taking action

Getting Your Ducks in a Row

“After I get my ducks in a row, then I’ll be able to…”

Not true. Not because you aren’t capable of taking care of the niggling little details that seem to keep you from doing the hard stuff, but because you know you can handle those details, you only want to handle those details. Your ducks, I suppose.

You don’t dive in an do the hard stuff because you aren’t sure that you can. You don’t know what might happen. That’s why you focus on the ducks, as if the ducks actually make a difference to anything.

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How you feel about it is beside the point.

Early in my career, I was in a room, training new franchise owners about sales and marketing. I had owned my own franchise and did quite well, but I liked to bring in other successful franchisees to talk about their experiences for added insight and perspective. This time, it was Kathy’s turn. One of the most experienced and successful franchisees in the system, I could always count on Kathy to speak her mind, and often teach me something in the process.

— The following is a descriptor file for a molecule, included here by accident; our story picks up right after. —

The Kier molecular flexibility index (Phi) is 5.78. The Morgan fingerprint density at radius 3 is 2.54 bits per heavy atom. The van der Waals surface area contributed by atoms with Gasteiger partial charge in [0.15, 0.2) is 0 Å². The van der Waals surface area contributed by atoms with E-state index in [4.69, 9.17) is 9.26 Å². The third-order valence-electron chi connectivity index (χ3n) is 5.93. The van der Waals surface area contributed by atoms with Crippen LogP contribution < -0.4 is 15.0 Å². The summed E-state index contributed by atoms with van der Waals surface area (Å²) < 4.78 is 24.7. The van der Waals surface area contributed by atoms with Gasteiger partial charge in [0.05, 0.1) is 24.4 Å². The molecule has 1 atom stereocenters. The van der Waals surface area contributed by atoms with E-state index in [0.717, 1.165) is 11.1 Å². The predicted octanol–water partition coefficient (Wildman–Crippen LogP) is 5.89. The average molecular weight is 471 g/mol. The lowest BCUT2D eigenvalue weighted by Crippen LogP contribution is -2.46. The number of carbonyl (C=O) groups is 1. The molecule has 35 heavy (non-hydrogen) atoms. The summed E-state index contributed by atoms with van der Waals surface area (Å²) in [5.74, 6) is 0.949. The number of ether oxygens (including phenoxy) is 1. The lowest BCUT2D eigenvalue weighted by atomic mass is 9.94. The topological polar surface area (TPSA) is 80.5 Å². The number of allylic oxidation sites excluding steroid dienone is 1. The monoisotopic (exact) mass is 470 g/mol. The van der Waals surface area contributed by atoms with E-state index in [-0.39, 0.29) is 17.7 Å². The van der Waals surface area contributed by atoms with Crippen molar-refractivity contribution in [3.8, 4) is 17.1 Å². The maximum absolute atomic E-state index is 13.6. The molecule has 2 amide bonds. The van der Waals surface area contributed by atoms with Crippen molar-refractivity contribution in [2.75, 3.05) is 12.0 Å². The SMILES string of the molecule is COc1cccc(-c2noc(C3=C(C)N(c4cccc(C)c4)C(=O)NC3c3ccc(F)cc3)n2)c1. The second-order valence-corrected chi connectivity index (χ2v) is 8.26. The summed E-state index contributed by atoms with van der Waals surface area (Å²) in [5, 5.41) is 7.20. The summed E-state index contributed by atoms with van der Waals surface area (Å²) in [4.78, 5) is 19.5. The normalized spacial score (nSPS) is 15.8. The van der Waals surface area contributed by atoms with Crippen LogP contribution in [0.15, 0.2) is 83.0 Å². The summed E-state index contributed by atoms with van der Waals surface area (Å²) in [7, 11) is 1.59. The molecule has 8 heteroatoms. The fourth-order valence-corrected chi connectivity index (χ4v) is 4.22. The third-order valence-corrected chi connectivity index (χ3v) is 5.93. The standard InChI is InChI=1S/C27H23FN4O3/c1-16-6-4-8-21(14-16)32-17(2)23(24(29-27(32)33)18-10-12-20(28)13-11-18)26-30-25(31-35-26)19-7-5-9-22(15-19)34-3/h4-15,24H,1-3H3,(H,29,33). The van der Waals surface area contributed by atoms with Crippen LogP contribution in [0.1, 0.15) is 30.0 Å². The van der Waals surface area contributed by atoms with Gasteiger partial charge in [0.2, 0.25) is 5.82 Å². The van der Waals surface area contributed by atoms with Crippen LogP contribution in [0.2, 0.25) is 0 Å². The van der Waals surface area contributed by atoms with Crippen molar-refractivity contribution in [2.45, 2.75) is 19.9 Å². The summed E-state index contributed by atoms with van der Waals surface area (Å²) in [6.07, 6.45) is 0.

Deep into our little “fireside chat,” a new franchisee broached the topic of feeling uncomfortable with getting out there and marketing one’s business. So I asked Kathy, “There must be things you don’t like about running your business. How do you deal with that?”

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What is “inevitable?”

Dreaming is nice. Planning is better. But in the end, action is the only thing that counts.

The most effective people are the ones who understand that and routinely, without fail, take action. They don’t waste energy on what they should  do or what they can’t do– they focus on what’s necessary and make it certain to happen; unavoidable. 

This is not to say that for the enlightened few, “success” is inevitable. Perhaps better than anyone, they know it’s not. Elon Musk did not even believe Tesla would be successful. What he did know is that he would take action on it. Whether his electric car company would compete in the marketplace was far too big an outcome to determine with any kind of certainty. As an engineer, quite rationally, he didn’t think it had a good chance. And yet, he started.

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